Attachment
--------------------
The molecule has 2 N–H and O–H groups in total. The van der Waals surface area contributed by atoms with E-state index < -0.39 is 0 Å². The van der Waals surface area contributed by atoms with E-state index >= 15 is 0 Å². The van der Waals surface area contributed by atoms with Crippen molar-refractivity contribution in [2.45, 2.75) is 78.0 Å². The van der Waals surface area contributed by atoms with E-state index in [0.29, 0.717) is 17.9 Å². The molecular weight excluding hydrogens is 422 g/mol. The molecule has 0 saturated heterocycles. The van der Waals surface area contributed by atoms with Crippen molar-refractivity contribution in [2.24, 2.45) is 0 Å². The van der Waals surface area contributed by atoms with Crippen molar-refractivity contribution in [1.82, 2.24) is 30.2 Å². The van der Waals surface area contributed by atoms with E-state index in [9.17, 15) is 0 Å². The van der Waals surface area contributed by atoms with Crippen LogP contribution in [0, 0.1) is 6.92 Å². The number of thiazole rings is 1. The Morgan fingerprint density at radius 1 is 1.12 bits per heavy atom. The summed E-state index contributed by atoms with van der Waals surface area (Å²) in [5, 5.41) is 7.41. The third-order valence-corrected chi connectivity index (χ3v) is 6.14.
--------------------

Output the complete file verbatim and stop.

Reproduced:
The molecule has 2 N–H and O–H groups in total. The van der Waals surface area contributed by atoms with E-state index < -0.39 is 0 Å². The van der Waals surface area contributed by atoms with E-state index >= 15 is 0 Å². The van der Waals surface area contributed by atoms with Crippen molar-refractivity contribution in [2.45, 2.75) is 78.0 Å². The van der Waals surface area contributed by atoms with E-state index in [0.29, 0.717) is 17.9 Å². The molecular weight excluding hydrogens is 422 g/mol. The molecule has 0 saturated heterocycles. The van der Waals surface area contributed by atoms with Crippen molar-refractivity contribution in [2.24, 2.45) is 0 Å². The van der Waals surface area contributed by atoms with Crippen molar-refractivity contribution in [1.82, 2.24) is 30.2 Å². The van der Waals surface area contributed by atoms with E-state index in [9.17, 15) is 0 Å². The van der Waals surface area contributed by atoms with Crippen LogP contribution in [0, 0.1) is 6.92 Å². The number of thiazole rings is 1. The Morgan fingerprint density at radius 1 is 1.12 bits per heavy atom. The summed E-state index contributed by atoms with van der Waals surface area (Å²) in [5, 5.41) is 7.41. The third-order valence-corrected chi connectivity index (χ3v) is 6.14.